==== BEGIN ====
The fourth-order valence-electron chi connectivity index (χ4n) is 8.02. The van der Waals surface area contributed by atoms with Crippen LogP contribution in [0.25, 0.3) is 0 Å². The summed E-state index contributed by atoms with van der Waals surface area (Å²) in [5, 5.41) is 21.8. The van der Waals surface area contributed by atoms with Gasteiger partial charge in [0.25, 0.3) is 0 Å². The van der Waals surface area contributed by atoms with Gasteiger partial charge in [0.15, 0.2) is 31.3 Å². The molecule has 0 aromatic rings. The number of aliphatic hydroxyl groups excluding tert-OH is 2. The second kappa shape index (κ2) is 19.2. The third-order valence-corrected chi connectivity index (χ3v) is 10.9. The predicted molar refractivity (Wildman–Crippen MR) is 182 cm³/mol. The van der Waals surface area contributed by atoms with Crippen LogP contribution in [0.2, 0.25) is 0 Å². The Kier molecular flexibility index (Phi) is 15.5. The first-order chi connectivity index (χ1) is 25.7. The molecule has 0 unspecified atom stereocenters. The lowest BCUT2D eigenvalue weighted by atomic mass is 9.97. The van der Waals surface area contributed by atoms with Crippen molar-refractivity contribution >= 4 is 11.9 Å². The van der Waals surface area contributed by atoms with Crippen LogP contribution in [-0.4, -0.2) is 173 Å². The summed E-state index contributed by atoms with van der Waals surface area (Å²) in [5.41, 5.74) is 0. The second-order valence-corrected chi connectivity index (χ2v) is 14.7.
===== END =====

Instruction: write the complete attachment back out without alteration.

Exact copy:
The fourth-order valence-electron chi connectivity index (χ4n) is 8.02. The van der Waals surface area contributed by atoms with Crippen LogP contribution in [0.25, 0.3) is 0 Å². The summed E-state index contributed by atoms with van der Waals surface area (Å²) in [5, 5.41) is 21.8. The van der Waals surface area contributed by atoms with Gasteiger partial charge in [0.25, 0.3) is 0 Å². The van der Waals surface area contributed by atoms with Gasteiger partial charge in [0.15, 0.2) is 31.3 Å². The molecule has 0 aromatic rings. The number of aliphatic hydroxyl groups excluding tert-OH is 2. The second kappa shape index (κ2) is 19.2. The third-order valence-corrected chi connectivity index (χ3v) is 10.9. The predicted molar refractivity (Wildman–Crippen MR) is 182 cm³/mol. The van der Waals surface area contributed by atoms with Crippen LogP contribution in [0.2, 0.25) is 0 Å². The Kier molecular flexibility index (Phi) is 15.5. The first-order chi connectivity index (χ1) is 25.7. The molecule has 0 unspecified atom stereocenters. The lowest BCUT2D eigenvalue weighted by atomic mass is 9.97. The van der Waals surface area contributed by atoms with Crippen molar-refractivity contribution >= 4 is 11.9 Å². The van der Waals surface area contributed by atoms with Crippen LogP contribution in [-0.4, -0.2) is 173 Å². The summed E-state index contributed by atoms with van der Waals surface area (Å²) in [5.41, 5.74) is 0. The second-order valence-corrected chi connectivity index (χ2v) is 14.7.